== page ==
Materials Handling addresses the problems that arise when high moisture, sticky ores are transported through bins and chutes and onto ships across the supply chain. In such a system, the overall performance is only as good as the weakest link. For example, a blockage in a single transfer chute can seriously disrupt the entire system, leading to significant delays and lost production costs. At sea, the liquefaction potential of iron ores needs to be identified and managed to mitigate the potential loss of ship and crew. This detrimental behaviour is strongly influenced by many factors including but limited to the presence of so-called slimes, moisture content and porosity, such characteristics make the ore complex to handle and can make it behave unpredictably. More effective designs, modelling and greater understanding of the materials physical characteristics to ensure robust design of handling, storage, transport, and dust-suppression equipment will aid the mitigation of many of these challenging problems.
This area of research will aim to identify and characterize the critical mineralogical elements leading to the cohesive and adhesive behaviours of wet-sticky iron ore. The outcomes of the study can then be utilised to understand material handling problems, such as adhesive build-up in transfer chute during mining operations. Subsequently, materials handling solutions can be formulated from the advanced wet and sticky ore characterisation methods and approaches.
1. Problematic Ores in the Materials Handling Chain
Reason: Future exploitation of ore bodies close to or beneath the water table need to be considered.
• Belt carryback
• Screen clogging
• Chute buildup
• Clogging of train wagons
• Remains in dump trucks
Wet and sticky ore
• Adherence of bulk material to handling equipment surfaces shows macroscopic effects when a number of soil particles adhere.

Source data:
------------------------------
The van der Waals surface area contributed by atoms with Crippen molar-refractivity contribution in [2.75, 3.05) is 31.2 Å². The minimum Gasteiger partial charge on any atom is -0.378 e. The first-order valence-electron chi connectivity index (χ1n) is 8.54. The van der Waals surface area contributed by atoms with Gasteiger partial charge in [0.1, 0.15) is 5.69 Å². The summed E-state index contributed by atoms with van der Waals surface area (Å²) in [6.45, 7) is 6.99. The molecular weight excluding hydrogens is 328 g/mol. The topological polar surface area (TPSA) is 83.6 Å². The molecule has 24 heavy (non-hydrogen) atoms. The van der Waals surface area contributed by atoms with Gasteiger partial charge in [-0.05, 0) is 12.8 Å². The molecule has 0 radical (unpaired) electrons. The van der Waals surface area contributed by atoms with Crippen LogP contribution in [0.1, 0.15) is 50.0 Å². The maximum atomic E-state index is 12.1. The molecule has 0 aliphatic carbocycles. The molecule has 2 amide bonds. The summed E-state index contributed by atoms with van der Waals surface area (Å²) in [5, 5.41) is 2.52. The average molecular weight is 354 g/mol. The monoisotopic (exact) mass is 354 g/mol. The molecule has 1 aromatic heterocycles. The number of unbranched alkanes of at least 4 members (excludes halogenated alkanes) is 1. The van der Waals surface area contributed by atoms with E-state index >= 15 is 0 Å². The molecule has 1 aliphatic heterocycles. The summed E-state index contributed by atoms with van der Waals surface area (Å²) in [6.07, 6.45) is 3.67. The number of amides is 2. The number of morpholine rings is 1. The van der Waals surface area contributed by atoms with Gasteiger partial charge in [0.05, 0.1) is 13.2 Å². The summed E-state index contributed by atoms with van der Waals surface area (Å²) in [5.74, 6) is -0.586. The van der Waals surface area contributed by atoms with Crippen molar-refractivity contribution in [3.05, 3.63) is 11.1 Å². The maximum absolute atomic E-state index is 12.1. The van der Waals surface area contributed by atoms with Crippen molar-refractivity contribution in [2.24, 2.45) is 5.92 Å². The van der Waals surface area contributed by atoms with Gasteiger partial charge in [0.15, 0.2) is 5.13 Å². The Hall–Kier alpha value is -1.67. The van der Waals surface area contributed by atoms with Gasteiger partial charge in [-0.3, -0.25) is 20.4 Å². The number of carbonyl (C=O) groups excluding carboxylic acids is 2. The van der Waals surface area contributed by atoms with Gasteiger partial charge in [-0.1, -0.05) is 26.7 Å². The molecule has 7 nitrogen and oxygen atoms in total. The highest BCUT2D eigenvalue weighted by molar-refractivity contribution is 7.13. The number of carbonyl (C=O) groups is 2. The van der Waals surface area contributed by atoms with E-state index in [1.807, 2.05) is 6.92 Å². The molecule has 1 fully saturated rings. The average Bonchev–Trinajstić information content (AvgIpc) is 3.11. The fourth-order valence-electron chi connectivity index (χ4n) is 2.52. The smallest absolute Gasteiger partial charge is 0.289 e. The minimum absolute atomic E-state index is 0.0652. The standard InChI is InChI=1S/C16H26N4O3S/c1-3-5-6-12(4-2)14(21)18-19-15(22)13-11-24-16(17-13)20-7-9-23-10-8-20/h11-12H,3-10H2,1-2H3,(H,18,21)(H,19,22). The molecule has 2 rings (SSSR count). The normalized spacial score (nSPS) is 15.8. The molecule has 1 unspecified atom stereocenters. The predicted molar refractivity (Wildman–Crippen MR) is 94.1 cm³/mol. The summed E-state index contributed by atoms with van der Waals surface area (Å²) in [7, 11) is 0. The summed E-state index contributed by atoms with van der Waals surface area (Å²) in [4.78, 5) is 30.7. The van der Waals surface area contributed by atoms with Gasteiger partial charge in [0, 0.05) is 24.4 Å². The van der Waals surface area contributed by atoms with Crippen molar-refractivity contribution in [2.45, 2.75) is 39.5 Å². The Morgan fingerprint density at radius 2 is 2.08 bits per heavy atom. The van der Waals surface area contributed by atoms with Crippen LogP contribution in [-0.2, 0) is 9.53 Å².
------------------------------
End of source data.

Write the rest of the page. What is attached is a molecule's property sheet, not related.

• Adhesion is of interest for materials which are cohesive as well.
• There is a need for rapid in-field testing capabilities of adhesion and cohesion properties of bulk solids.
3. TBS Wall Adhesion Tester
4. TBS Cohesion Tester
This area of research will develop a model to identify the dynamic adhesion response of iron ore through transfer systems and, in addition, to create a design selection criteria for optimised dynamic material transfer systems. The theoretical models will be based on a Mohr-Coulomb strength assessment based on the well-known bulk solids shear strength model. This modelling proposes a cohesive (compressive) and adhesive (tensile) strength element for the bulk material, however only the cohesive element has a well-defined measurement methodology. The definition of the adhesive element will be a focal point for this research.
Experimental test rig for iron ore build up in terms of various moisture contents
Comparison between simulation and experimental results
Recirculating impact plate system – Recirculating test rig to analyse the dynamic adhesion build-up over time.
The effectiveness of commercially available moisture reduction systems was assessed in this study. A ranking criterion was developed that would enable the optimum moisture reduction system to be selected for the specific bulk material being handled.
In addition, this study will identify the most suitable moisture reduction parameters for a hydrophilic ore of known characteristics. The outcomes of the study can then be utilised to select a moisture removal system and/or tune existing moisture removal systems in order to eliminate materials handling problems associated with handling wet material.
A correlation between energy use, adhesion reduction and flowability with respect to moisture change within the ore body will be investigated by the following aeration induced moisture reduction rig.